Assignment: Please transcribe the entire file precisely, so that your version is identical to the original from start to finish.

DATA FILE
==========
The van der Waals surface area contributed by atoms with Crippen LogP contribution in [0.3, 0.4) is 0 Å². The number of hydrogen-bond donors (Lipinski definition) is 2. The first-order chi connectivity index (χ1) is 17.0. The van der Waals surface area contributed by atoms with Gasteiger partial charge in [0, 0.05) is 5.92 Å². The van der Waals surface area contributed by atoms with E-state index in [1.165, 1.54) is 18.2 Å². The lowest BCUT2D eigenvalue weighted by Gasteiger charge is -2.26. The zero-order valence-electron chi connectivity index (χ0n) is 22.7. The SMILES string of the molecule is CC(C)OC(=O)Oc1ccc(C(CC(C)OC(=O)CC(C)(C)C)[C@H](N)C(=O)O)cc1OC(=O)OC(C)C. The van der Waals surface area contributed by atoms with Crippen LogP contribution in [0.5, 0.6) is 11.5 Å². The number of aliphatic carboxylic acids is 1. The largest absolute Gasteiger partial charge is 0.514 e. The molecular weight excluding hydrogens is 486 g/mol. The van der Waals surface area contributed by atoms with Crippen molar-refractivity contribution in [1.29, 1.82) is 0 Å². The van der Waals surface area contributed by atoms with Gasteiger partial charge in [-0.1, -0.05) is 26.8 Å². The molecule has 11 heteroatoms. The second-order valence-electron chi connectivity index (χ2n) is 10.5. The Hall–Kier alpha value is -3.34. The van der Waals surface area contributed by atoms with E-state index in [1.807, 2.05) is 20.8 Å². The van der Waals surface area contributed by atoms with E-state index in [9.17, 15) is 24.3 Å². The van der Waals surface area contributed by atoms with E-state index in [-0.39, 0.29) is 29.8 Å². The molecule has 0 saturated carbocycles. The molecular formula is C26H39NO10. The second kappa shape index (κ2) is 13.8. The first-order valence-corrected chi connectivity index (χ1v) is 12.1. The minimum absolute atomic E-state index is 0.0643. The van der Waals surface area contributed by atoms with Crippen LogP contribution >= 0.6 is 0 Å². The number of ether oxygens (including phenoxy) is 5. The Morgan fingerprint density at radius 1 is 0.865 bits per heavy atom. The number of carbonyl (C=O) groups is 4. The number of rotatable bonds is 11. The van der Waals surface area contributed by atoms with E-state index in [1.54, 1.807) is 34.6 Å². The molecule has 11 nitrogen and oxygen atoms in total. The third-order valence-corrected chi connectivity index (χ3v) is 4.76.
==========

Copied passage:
The van der Waals surface area contributed by atoms with Crippen LogP contribution in [0.3, 0.4) is 0 Å². The number of hydrogen-bond donors (Lipinski definition) is 2. The first-order chi connectivity index (χ1) is 17.0. The van der Waals surface area contributed by atoms with Gasteiger partial charge in [0, 0.05) is 5.92 Å². The van der Waals surface area contributed by atoms with E-state index in [1.165, 1.54) is 18.2 Å². The lowest BCUT2D eigenvalue weighted by Gasteiger charge is -2.26. The zero-order valence-electron chi connectivity index (χ0n) is 22.7. The SMILES string of the molecule is CC(C)OC(=O)Oc1ccc(C(CC(C)OC(=O)CC(C)(C)C)[C@H](N)C(=O)O)cc1OC(=O)OC(C)C. The van der Waals surface area contributed by atoms with Crippen LogP contribution in [0.5, 0.6) is 11.5 Å². The number of aliphatic carboxylic acids is 1. The largest absolute Gasteiger partial charge is 0.514 e. The molecular weight excluding hydrogens is 486 g/mol. The van der Waals surface area contributed by atoms with Crippen molar-refractivity contribution in [1.29, 1.82) is 0 Å². The van der Waals surface area contributed by atoms with Gasteiger partial charge in [-0.1, -0.05) is 26.8 Å². The molecule has 11 heteroatoms. The second-order valence-electron chi connectivity index (χ2n) is 10.5. The Hall–Kier alpha value is -3.34. The van der Waals surface area contributed by atoms with E-state index in [1.807, 2.05) is 20.8 Å². The van der Waals surface area contributed by atoms with E-state index in [9.17, 15) is 24.3 Å². The van der Waals surface area contributed by atoms with E-state index in [-0.39, 0.29) is 29.8 Å². The molecule has 0 saturated carbocycles. The molecular formula is C26H39NO10. The second kappa shape index (κ2) is 13.8. The first-order valence-corrected chi connectivity index (χ1v) is 12.1. The minimum absolute atomic E-state index is 0.0643. The van der Waals surface area contributed by atoms with Crippen LogP contribution >= 0.6 is 0 Å². The number of ether oxygens (including phenoxy) is 5. The Morgan fingerprint density at radius 1 is 0.865 bits per heavy atom. The number of carbonyl (C=O) groups is 4. The number of rotatable bonds is 11. The van der Waals surface area contributed by atoms with E-state index in [1.54, 1.807) is 34.6 Å². The molecule has 11 nitrogen and oxygen atoms in total. The third-order valence-corrected chi connectivity index (χ3v) is 4.76.